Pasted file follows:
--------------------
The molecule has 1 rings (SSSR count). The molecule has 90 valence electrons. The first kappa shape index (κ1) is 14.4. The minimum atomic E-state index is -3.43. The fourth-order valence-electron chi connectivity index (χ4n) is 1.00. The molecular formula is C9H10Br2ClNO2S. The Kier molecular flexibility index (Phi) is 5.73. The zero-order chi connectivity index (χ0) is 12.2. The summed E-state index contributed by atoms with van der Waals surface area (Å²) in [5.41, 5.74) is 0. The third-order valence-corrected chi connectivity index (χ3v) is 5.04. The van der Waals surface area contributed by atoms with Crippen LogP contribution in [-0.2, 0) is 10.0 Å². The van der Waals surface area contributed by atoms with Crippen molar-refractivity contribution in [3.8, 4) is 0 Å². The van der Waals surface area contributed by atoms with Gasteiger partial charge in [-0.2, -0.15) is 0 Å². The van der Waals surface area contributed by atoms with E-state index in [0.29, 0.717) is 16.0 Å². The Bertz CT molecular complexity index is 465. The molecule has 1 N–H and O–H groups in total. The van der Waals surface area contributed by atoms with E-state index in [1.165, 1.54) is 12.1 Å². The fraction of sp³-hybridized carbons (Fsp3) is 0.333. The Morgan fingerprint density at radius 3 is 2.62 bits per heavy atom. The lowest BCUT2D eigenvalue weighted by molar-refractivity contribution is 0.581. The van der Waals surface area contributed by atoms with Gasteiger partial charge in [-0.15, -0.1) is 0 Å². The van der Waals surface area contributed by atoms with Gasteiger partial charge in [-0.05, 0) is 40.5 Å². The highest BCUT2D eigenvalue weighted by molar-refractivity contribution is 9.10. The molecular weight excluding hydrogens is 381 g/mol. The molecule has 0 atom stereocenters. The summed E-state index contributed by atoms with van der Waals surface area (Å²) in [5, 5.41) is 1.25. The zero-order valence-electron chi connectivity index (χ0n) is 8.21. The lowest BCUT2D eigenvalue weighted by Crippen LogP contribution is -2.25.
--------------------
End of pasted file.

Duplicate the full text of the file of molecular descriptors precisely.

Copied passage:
The molecule has 1 rings (SSSR count). The molecule has 90 valence electrons. The first kappa shape index (κ1) is 14.4. The minimum atomic E-state index is -3.43. The fourth-order valence-electron chi connectivity index (χ4n) is 1.00. The molecular formula is C9H10Br2ClNO2S. The Kier molecular flexibility index (Phi) is 5.73. The zero-order chi connectivity index (χ0) is 12.2. The summed E-state index contributed by atoms with van der Waals surface area (Å²) in [5.41, 5.74) is 0. The third-order valence-corrected chi connectivity index (χ3v) is 5.04. The van der Waals surface area contributed by atoms with Crippen LogP contribution in [-0.2, 0) is 10.0 Å². The van der Waals surface area contributed by atoms with Crippen molar-refractivity contribution in [3.8, 4) is 0 Å². The van der Waals surface area contributed by atoms with Gasteiger partial charge in [-0.2, -0.15) is 0 Å². The van der Waals surface area contributed by atoms with E-state index in [0.29, 0.717) is 16.0 Å². The Bertz CT molecular complexity index is 465. The molecule has 1 N–H and O–H groups in total. The van der Waals surface area contributed by atoms with E-state index in [1.165, 1.54) is 12.1 Å². The fraction of sp³-hybridized carbons (Fsp3) is 0.333. The Morgan fingerprint density at radius 3 is 2.62 bits per heavy atom. The lowest BCUT2D eigenvalue weighted by molar-refractivity contribution is 0.581. The van der Waals surface area contributed by atoms with Gasteiger partial charge in [-0.15, -0.1) is 0 Å². The van der Waals surface area contributed by atoms with Gasteiger partial charge in [-0.05, 0) is 40.5 Å². The highest BCUT2D eigenvalue weighted by molar-refractivity contribution is 9.10. The molecular weight excluding hydrogens is 381 g/mol. The molecule has 0 atom stereocenters. The summed E-state index contributed by atoms with van der Waals surface area (Å²) in [5, 5.41) is 1.25. The zero-order valence-electron chi connectivity index (χ0n) is 8.21. The lowest BCUT2D eigenvalue weighted by Crippen LogP contribution is -2.25.